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RexRed

How high to set the output gain of songs?

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I just bought the Fab Filter L2 plugin ( was using the old L filter) and it has a setting for -14db for "streaming". Well, I have always mixed my final output to where when limited it would be just under the brick wall threshold so CbB would not produce any vertical orange bars.  In other words, the waveform preview would fit the entire envelope in the Cakewalk master track bus.

It seems that this is too high for what is necessary on the web for streaming. I hear that streaming services just lower it if necessary to -14db.

When I set the output level to a lower level then the limiter does not kick in at all. I am now completely confused.

If you need more info I will be here to discuss this topic more. Thanks in advance for any suggestions or tips.

How do I get the limiter to kick in and even out the peaks while still keeping the total gain around -14db?

My PC will run 32bit oversampling without even breaking out a sweat.

I have a music song loop track that I got off audio blocks and I am trying to attenuate loud and soft sections so it has a perfectly flat response. I tried  the stock compressors in the  the pro channel and I tried the Waves stereo Vocal Rider and I tried CA-2A and set it to limiter. When I look at the waveform in the CbB master bus in the Fab Filter plugin it keeps jumping in volume at the same point no matter what I do. I only have that track playing.  Am I missing something here like relative gain versus something else?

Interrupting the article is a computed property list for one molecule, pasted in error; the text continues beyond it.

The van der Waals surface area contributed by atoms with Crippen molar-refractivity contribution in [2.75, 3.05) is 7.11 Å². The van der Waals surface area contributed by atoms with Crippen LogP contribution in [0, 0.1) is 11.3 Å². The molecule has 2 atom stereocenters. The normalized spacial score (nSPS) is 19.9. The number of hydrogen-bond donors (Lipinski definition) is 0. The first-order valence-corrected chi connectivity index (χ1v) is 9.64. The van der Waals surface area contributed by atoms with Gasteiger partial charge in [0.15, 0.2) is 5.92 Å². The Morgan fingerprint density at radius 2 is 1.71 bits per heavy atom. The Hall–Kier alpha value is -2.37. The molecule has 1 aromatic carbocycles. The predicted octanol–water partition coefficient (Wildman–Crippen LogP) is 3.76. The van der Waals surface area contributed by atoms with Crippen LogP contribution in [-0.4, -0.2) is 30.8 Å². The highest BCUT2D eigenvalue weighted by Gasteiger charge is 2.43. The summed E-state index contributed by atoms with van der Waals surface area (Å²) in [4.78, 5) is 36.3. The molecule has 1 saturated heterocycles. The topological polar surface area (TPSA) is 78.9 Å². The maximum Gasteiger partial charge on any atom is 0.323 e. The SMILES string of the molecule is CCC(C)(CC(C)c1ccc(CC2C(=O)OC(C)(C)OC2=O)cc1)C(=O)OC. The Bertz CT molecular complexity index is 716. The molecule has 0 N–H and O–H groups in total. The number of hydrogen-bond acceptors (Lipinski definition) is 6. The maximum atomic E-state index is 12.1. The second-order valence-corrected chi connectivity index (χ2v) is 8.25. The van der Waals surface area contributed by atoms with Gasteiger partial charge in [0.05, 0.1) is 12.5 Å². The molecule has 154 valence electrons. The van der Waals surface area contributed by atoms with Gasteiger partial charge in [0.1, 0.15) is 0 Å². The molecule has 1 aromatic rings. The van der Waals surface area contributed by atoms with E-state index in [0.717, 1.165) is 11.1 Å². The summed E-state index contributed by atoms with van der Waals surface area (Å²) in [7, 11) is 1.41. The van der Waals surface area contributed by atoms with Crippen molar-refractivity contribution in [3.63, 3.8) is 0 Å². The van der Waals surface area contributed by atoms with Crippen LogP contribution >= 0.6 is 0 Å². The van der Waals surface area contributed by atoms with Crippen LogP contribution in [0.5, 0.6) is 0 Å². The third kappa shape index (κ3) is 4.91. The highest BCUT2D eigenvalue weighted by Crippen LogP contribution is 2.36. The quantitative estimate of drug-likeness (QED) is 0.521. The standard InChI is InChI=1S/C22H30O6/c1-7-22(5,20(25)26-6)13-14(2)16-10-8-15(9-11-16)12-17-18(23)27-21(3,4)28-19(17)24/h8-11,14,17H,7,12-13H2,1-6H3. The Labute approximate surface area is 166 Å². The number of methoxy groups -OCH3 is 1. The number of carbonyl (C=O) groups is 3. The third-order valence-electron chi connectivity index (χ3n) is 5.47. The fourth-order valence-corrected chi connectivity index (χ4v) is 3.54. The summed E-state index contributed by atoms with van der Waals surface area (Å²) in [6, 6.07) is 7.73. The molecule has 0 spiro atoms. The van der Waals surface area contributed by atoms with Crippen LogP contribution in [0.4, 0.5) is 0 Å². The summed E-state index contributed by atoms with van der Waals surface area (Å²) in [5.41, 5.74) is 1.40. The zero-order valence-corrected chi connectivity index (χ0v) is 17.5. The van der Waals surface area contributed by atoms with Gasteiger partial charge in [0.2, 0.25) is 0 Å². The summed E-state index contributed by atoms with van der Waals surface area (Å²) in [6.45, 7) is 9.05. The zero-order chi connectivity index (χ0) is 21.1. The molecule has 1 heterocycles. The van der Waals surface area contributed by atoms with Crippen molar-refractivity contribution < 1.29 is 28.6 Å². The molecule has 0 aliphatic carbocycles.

I used to have a specific way of mastering and now it all seems confused with this new plugin approach.  

I am watching YouTube videos but this Fab Filter L2 plugin is so new there are not many tutorials on it.

I need to read the manual I guess.

Please kindly contribute any advice you can to help me possibly understand how this relates to Cakewalk's optimal output  level for exporting files. 

Thanks.

 

 

 

 

 

 

 

 

 

 

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This video series is helping some. Yikes, this stuff is complicated. :)

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Posted (edited)

It doesn't help that Cakewalk's documentation is very thorough about describing the many options for audio export while being careful not to explain or recommend any specific option (at least that I could find).

This is unfortunately common among DAW's, among metering plug-ins, and even, sadly, among articles and videos about level and loudness.

I have found them all strangely coy when it comes to specific instructions. By that I mean like where you actually insert the metering plug-in, which might seem obvious, but it's not for someone new to all this. If you don't know where to put it, it's like getting a Roku Box without knowing that you are supposed to connect it to the Internet, but if Roku Boxes also didn't pop up error messages saying that they weren't connected to the Internet and also without knowing that you're supposed to be able to watch Amazon Prime and Netflix and Kanopy and Hulu and Tubi and all this other stuff on them.